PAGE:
What a wondefully poignant posting today Missus…

    I popped a post onto a political blog today – but feel it could sit here equally well – here she is…


    What terrifies me is the fact that the media continues to place such importance on a handful of eclectic individuals around the world who purport to govern and rule, then they watch and report upon them to within an inch of their lives!

    They cover everything from what colour ties they’re wearing and the new bags under their eyes, to new policies and the last time they passed wind…

    I’m not stupid or extreme and I do realise there ‘has’ to be a collective of rulers and governors or perhaps the pillars of industry and commerce would implode upon themselves (actually, opps, isn’t that whats going on at the moment….how interesting…).

    Consequently, we seem to hang on their every word, we analyse to death every facial expression; we look to them for our salvation and slate them when it all goes pear shaped.

    The trick the media are ‘clearly’ missing ‘could’ very well be the saving of us all.

    We should be encouraged to place a higher value on the importance of the individual. We regular Joes (and Josephines) could and should be encouraged to take more personal responsibility for the space we inhabit and also to live more sustainably in it.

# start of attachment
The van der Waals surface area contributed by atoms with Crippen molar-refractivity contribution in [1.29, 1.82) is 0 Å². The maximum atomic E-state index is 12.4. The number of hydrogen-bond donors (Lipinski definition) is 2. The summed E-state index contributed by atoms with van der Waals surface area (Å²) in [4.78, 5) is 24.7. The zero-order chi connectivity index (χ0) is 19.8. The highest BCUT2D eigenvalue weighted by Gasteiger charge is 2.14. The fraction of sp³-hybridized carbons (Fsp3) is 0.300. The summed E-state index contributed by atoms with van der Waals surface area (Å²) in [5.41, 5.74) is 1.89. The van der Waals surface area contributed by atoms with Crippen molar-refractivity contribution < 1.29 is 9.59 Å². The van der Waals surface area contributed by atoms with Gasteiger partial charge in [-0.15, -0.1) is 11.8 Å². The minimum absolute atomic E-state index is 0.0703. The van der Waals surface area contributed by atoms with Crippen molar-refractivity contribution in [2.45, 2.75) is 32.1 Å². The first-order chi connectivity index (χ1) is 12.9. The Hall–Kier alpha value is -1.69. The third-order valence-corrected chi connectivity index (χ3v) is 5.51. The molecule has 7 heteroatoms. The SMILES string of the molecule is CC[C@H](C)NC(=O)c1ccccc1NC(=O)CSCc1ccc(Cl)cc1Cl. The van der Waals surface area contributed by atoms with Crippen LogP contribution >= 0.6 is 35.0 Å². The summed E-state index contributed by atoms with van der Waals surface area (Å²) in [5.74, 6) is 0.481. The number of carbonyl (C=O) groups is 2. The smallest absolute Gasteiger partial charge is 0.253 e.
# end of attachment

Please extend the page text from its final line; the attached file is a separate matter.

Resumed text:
By that I mean living within our means, cooking more from fresh, car sharing our journeys, composting our waste, making good with leftover food, sharing our abundance, growing a few things in the garden and taking a longer term view on consuming in general to name but a few! We should buy things that have longevity built in, not planned obsolescence and favour items that use sustainable sources of fuel or energy (wind-up, solar etc).

    Living frugally isn’t mean, it’s savvy and we have all forgotten the skills that everyone had to polish during the wars. I’m only 42, but I’m striving to encourage people to ‘slow down and green up’ and reconnect to the simple philosophies of times gone by! My grandparents didn’t have credit cards, they certainly didn’t have loans thrust at them from every arm of the media either. They knew how to live seasonally and eat seasonally, because that was all there was available!

    We’ve lost the skills of simple living and got ourselves up to our backsides in debt in a great many cases, then we look up at this handful of ‘leaders’ and say, help…..!

    What can they do?

    They are all flailing about and bailing each other out at the moment and there’s a plapable fear and global panic like nothing I’ve ever seen.

    I think the credit crunch combined with peak oil and other assorted financial chaos will leave it’s mark showing this as a pivotal point in history, encouraging the world to ‘live within her means’ and embrace what shes has, where she has it.

    The days of excess are gone. It’s not big or clever to owe hundreds or thousands of pounds/dollars to anyone. The more you spend, the more time you have to be out there earning it and the less time you get to spend with the ones you love – that’s a great philosophy to work towards, but we’re not hearing it from the mouths of our leaders…